History of WC&S
Assisting survivors and the region
Women’s Center & Shelter of Greater Pittsburgh began in a small storefront space, offering a simple and safe meeting place for women in the Pittsburgh area. Today, WC&S offers support and aid to more than 7,500 individuals each year, and is a leading regional program for all survivors of domestic violence.
Highlights Through the Decades
Ellen Berliner and Anne Steytler founded WC&S, one of the first six shelters for battered women in the United States.
Pennsylvania’s Protection from Abuse Act was passed, giving domestic violence (DV) survivors the right to go to court and file an order for protection from domestic abuse.
WC&S began assisting victims with filing Protection from Abuse Orders and understanding their new legal rights.
1981 to 1983
WC&S raised more than $1 million to create a new, larger facility including a shelter with the capacity for 32 women and children.
WC&S’ Non-Resident Counseling Program (Support Groups) was established to provide women with an emotionally safe environment in which they could talk about their experiences with domestic violence.
WC&S purchased a new, dedicated building and launched $5 million Capital Campaign, expanding program space and increasing shelter capacity to 36 women and children.
Medical Advocacy Program was established at Mercy Hospital with a full-time Women’s Center & Shelter staff person, acknowledging the role of the medical community in combating intimate partner violence.
Civil Law Project was established at WC&S as a well-respected provider of free legal services in Allegheny County, providing high-quality legal support to survivors of intimate partner violence.
WC&S adopted the Women’s Center Business System, which was adapted from the Alcoa Business System problem-solving model, allowing staff to maximize efficiency and effectiveness in our work through lean management practices.
With the support of Pennsylvania Interest On Lawyers Trust Account funding, WC&S’s Civil Law Project attained its own 501(c)(3) status as a non-profit entity.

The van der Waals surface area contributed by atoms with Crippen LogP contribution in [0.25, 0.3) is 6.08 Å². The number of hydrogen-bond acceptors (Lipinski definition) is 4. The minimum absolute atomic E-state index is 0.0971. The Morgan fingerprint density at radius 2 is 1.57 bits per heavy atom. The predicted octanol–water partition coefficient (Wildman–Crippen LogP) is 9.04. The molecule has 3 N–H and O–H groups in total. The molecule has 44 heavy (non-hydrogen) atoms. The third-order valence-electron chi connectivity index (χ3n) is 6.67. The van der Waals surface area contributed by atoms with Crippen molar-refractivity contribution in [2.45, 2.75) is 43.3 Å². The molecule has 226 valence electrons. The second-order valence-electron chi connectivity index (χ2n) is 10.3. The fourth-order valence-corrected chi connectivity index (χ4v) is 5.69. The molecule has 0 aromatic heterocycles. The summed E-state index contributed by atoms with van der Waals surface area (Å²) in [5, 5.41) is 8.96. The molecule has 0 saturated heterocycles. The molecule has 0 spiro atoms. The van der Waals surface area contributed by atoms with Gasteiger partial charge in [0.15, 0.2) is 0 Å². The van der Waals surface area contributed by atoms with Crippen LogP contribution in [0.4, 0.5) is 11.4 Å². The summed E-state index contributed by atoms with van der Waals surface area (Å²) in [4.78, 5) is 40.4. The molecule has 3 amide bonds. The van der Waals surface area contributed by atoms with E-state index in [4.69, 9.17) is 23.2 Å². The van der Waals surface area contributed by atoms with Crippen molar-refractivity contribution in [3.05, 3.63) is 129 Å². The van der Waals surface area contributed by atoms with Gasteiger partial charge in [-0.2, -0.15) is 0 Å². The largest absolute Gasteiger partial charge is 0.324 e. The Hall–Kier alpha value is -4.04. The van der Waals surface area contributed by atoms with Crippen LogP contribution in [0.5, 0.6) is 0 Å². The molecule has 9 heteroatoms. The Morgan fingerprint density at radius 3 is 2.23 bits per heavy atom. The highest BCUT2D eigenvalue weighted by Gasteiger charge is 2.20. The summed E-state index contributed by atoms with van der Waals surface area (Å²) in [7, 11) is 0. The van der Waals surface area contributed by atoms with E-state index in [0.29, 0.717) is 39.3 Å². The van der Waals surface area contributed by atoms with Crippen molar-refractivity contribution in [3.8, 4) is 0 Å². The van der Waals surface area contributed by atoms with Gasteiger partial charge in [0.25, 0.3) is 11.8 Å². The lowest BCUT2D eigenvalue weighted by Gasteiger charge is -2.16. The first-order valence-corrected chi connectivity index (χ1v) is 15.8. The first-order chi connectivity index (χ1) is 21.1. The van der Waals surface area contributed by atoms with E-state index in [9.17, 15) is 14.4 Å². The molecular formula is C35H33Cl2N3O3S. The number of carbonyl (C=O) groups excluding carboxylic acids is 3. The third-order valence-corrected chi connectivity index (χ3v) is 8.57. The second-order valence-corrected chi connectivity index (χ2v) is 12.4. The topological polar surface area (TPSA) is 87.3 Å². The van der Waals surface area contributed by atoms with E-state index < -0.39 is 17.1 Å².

WC&S was certified by the Pennsylvania Association of Nonprofit Organizations for our outstanding work in the community, becoming one of only 53 organizations to hold the certification statewide. WC&S still maintains this certification.
WC&S received the United Way Award for Excellence.
WC&S received our first Charity Navigator four-star rating.
WC&S partnered with Pittsburgh City Council and Pittsburgh Police to implement the Maryland Lethality Assessment Program, a best-practice initiative for reducing the number of domestic violence homicides and re-assaults by making a direct connection for survivors from the police to safety planning and help available through our Hotline Services.
WC&S and Newton Consulting (now Aspirant) designed and launched the RUSafe app, a free dangerous relationship assessment tool. By analyzing user responses to questions about the relationship, RUSafe calculates the cause for concern and connects the user with nearby emergency services and the WC&S Hotline.
WC&S celebrated 40 years of service to the Pittsburgh community as innovative leaders in the most effective approaches to helping survivors of intimate partner violence.
Pittsburgh City Council passed legislation to create a domestic violence (DV) unit within the police bureau and create the new positions of a DV sergeant, a DV detective specialist, and a civilian clerical specialist. The funding was provided by a $500,000 grant from the Nina Baldwin Fisher Foundation. WC&S Advocates helped implement the unit.
County Executive Rich Fitzgerald and City of Pittsburgh Mayor Ed Gainey announced the creation of an Intimate Partner Violence Reform Initiative that will provide strategic direction in coordinating policy and system level work across agencies to improve a complex and fragmented system for intimate partner violence survivors.